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As the title says, I'm fleshing out a design for a 2D platformer engine. It's still in the design stage, but I'm worried that I'll be running into issues with the renderer, and I want to avoid them if they will be a concern.

I'm using SDL for my base library, and the game will be set up to use a single large array of Uint16 to hold the tiles. These index into a second array of "tile definitions" that are used by all parts of the engine, from collision handling to the graphics routine, which is my biggest concern.

The graphics engine is designed to run at a 640x480 resolution, with 32x32 tiles. There are 21x16 tiles drawn per layer per frame (to handle the extra tile that shows up when scrolling), and there are up to four layers that can be drawn. Layers are simply separate tile arrays, but the tile definition array is common to all four layers.

What I'm worried about is that I want to be able to take advantage of transparencies and animated tiles with this engine, and as I'm not too familiar with designs I'm worried that my current solution is going to be too inefficient to work well.

My target FPS is a flat 60 frames per second, and with all four layers being drawn, I'm looking at 21x16x4x60 = 80,640 separate 32x32px tiles needing to be drawn every second, plus however many odd-sized blits are needed for sprites, and this seems just a little excessive. So, is there a better way to approach rendering the tilemap setup I have? I'm looking towards possibilities of using hardware acceleration to draw the tilemaps, if it will help to improve performance much. I also want to hopefully be able to run this game well on slightly older computers as well.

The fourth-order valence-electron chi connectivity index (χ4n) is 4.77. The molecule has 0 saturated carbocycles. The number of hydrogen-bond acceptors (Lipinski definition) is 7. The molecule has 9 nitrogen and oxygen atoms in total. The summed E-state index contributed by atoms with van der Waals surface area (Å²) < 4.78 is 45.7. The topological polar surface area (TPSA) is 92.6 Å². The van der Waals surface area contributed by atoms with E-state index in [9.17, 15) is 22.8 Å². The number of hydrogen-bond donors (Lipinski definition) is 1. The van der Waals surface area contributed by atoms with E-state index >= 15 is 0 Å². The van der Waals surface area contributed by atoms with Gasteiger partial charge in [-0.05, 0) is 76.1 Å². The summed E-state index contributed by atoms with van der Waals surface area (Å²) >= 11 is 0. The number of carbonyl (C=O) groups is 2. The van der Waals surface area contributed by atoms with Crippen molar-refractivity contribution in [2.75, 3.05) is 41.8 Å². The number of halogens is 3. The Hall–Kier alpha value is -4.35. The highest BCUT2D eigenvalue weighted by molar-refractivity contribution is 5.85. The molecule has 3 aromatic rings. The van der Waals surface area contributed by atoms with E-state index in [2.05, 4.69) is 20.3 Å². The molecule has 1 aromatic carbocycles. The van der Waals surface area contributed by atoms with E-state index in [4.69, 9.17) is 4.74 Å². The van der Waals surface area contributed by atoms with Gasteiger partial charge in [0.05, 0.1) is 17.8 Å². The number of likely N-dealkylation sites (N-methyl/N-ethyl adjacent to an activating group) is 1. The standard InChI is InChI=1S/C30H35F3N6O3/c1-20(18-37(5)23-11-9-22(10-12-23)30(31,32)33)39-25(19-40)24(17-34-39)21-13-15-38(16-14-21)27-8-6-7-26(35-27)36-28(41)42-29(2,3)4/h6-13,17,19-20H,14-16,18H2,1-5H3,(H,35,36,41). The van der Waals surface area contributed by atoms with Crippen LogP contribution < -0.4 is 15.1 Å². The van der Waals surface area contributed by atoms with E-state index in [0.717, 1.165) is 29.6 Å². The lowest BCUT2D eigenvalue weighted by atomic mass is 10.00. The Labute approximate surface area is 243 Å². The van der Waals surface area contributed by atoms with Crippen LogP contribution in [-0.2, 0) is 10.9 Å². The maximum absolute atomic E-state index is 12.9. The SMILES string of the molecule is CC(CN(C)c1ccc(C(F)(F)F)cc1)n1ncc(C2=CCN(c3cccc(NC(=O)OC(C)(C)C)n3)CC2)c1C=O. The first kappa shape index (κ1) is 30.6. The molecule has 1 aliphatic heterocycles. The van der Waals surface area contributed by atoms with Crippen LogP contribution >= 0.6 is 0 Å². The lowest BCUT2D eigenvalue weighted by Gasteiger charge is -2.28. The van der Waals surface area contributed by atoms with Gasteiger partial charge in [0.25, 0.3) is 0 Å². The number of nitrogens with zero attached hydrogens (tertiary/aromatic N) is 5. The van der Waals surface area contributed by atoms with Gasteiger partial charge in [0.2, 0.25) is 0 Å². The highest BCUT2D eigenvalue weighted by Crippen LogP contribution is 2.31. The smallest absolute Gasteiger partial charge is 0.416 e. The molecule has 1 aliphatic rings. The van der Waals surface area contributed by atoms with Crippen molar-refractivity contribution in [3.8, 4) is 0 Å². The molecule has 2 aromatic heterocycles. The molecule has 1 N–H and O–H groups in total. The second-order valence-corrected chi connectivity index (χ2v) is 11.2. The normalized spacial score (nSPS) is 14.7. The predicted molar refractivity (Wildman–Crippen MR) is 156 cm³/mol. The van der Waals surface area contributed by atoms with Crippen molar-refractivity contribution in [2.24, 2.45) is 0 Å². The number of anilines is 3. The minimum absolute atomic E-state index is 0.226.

If I'm looking for too much, then I don't think that reducing the engine's capabilities is out of the question.

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Can i make a small point? a UInt16 seems a bit large to store tile types. Perhaps a byte would work better? (unless you are planning to have more than 256 types of tiles) – RCIX Jul 15 '09 at 6:43
I"m planning on more than 256 tiles, so yeah, Uint8 won't be big enough. – Sukasa Jul 15 '09 at 13:34

7 Answers 7

up vote 2 down vote accepted

Make sure to use alpha transparency only on tiles that actually use alpha, and skip drawing blank tiles. Make sure the tile surface color depth matches the screen color depth when possible (not really an option for tiles with an alpha channel), and store tiles in video memory, so sdl will use hardware acceleration when it can. Color key transparency will be faster than having a full alpha channel, for simple tiles where partial transparency or blending antialiased edges with the background aren't necessary.

On a 500mhz system you'll get about 6.8 cpu cycles per pixel per layer, or 27 per screen pixel, which (I believe) isn't going to be enough if you have full alpha channels on every tile of every layer, but should be fine if you take shortcuts like those mentioned where possible.

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The only layer where I can guarantee any chance at not having alpha is on the rearmost layer. The other three layers I have no way of predicting which tiles will and which tiles will not use alpha transparency. – Sukasa Jul 15 '09 at 6:30

I think the thing that will be an issue is the sheer amount of draw calls, rather than the total "fill rate" of all the pixels you are drawing. Remember - that is over 80000 calls per second that you must make. I think your biggest improvement will be to batch these together somehow.

One strategy to reduce the fill-rate of the tiles and layers would be to composite static areas together. For example, if you know an area doesn't need updating, it can be cached. A lot depends of if the layers are scrolled independently (parallax style).

Also, Have a look on Google for "dirty rectangles" and see if any schemes may fit your needs.

Personally, I would just try it and see. This probably won't affect your overall game design, and if you have good separation between logic and presentation, you can optimise the tile drawing til the cows come home.